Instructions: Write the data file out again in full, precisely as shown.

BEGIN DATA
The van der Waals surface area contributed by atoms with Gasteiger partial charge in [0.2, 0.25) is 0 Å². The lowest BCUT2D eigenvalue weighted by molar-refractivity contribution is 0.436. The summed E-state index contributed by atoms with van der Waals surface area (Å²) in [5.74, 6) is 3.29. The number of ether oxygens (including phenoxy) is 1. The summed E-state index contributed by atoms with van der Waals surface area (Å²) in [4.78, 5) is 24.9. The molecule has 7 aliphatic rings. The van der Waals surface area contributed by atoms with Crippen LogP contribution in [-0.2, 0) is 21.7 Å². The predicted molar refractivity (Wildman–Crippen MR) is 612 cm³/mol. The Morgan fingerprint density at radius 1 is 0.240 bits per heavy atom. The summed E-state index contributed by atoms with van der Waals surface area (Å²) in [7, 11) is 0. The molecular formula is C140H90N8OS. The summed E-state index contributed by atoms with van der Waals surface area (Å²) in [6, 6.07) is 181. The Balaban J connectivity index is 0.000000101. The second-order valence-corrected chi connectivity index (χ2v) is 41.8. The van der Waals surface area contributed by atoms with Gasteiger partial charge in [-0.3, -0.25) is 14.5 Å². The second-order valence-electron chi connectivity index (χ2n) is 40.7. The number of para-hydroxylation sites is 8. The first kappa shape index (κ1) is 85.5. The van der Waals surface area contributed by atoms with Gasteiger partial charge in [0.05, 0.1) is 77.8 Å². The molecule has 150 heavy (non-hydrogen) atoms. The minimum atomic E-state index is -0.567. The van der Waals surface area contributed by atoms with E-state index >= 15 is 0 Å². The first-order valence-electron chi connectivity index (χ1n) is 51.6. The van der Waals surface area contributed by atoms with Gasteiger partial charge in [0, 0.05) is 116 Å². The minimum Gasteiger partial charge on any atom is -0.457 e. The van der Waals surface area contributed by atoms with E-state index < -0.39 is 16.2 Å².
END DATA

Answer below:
The van der Waals surface area contributed by atoms with Gasteiger partial charge in [0.2, 0.25) is 0 Å². The lowest BCUT2D eigenvalue weighted by molar-refractivity contribution is 0.436. The summed E-state index contributed by atoms with van der Waals surface area (Å²) in [5.74, 6) is 3.29. The number of ether oxygens (including phenoxy) is 1. The summed E-state index contributed by atoms with van der Waals surface area (Å²) in [4.78, 5) is 24.9. The molecule has 7 aliphatic rings. The van der Waals surface area contributed by atoms with Crippen LogP contribution in [-0.2, 0) is 21.7 Å². The predicted molar refractivity (Wildman–Crippen MR) is 612 cm³/mol. The Morgan fingerprint density at radius 1 is 0.240 bits per heavy atom. The summed E-state index contributed by atoms with van der Waals surface area (Å²) in [7, 11) is 0. The molecular formula is C140H90N8OS. The summed E-state index contributed by atoms with van der Waals surface area (Å²) in [6, 6.07) is 181. The Balaban J connectivity index is 0.000000101. The second-order valence-corrected chi connectivity index (χ2v) is 41.8. The van der Waals surface area contributed by atoms with Gasteiger partial charge in [-0.3, -0.25) is 14.5 Å². The second-order valence-electron chi connectivity index (χ2n) is 40.7. The number of para-hydroxylation sites is 8. The first kappa shape index (κ1) is 85.5. The van der Waals surface area contributed by atoms with Gasteiger partial charge in [0.05, 0.1) is 77.8 Å². The molecule has 150 heavy (non-hydrogen) atoms. The minimum atomic E-state index is -0.567. The van der Waals surface area contributed by atoms with E-state index >= 15 is 0 Å². The first-order valence-electron chi connectivity index (χ1n) is 51.6. The van der Waals surface area contributed by atoms with Gasteiger partial charge in [0, 0.05) is 116 Å². The minimum Gasteiger partial charge on any atom is -0.457 e. The van der Waals surface area contributed by atoms with E-state index < -0.39 is 16.2 Å².